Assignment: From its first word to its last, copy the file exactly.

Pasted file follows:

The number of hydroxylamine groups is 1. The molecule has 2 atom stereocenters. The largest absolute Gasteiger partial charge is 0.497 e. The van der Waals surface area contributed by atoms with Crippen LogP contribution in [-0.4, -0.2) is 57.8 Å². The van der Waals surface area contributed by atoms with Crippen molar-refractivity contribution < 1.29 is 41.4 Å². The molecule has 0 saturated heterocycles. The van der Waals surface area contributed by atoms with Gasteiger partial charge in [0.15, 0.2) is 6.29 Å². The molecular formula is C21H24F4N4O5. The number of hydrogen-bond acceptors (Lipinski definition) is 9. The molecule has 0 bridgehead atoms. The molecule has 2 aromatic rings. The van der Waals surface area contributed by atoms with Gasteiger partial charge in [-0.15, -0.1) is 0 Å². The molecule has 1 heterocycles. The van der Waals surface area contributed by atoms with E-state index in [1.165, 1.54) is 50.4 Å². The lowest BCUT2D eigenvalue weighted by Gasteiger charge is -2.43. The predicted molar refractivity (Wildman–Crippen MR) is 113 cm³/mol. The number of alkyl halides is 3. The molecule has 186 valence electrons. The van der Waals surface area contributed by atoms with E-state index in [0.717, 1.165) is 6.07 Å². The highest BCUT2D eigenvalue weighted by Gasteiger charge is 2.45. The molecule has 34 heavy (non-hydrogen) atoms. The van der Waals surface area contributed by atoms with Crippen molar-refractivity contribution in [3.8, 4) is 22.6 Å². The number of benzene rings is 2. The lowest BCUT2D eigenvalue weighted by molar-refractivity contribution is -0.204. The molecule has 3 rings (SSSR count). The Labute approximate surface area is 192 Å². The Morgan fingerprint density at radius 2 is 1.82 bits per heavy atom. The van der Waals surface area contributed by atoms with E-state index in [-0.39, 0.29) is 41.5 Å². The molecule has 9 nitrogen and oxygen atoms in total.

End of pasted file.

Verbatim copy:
The number of hydroxylamine groups is 1. The molecule has 2 atom stereocenters. The largest absolute Gasteiger partial charge is 0.497 e. The van der Waals surface area contributed by atoms with Crippen LogP contribution in [-0.4, -0.2) is 57.8 Å². The van der Waals surface area contributed by atoms with Crippen molar-refractivity contribution < 1.29 is 41.4 Å². The molecule has 0 saturated heterocycles. The van der Waals surface area contributed by atoms with Gasteiger partial charge in [0.15, 0.2) is 6.29 Å². The molecular formula is C21H24F4N4O5. The number of hydrogen-bond acceptors (Lipinski definition) is 9. The molecule has 0 bridgehead atoms. The molecule has 2 aromatic rings. The van der Waals surface area contributed by atoms with Gasteiger partial charge in [-0.15, -0.1) is 0 Å². The molecule has 1 heterocycles. The van der Waals surface area contributed by atoms with E-state index in [1.165, 1.54) is 50.4 Å². The lowest BCUT2D eigenvalue weighted by Gasteiger charge is -2.43. The predicted molar refractivity (Wildman–Crippen MR) is 113 cm³/mol. The number of alkyl halides is 3. The molecule has 186 valence electrons. The van der Waals surface area contributed by atoms with E-state index in [0.717, 1.165) is 6.07 Å². The highest BCUT2D eigenvalue weighted by Gasteiger charge is 2.45. The molecule has 34 heavy (non-hydrogen) atoms. The van der Waals surface area contributed by atoms with Crippen molar-refractivity contribution in [3.8, 4) is 22.6 Å². The number of benzene rings is 2. The lowest BCUT2D eigenvalue weighted by molar-refractivity contribution is -0.204. The molecule has 3 rings (SSSR count). The Labute approximate surface area is 192 Å². The Morgan fingerprint density at radius 2 is 1.82 bits per heavy atom. The van der Waals surface area contributed by atoms with E-state index in [-0.39, 0.29) is 41.5 Å². The molecule has 9 nitrogen and oxygen atoms in total.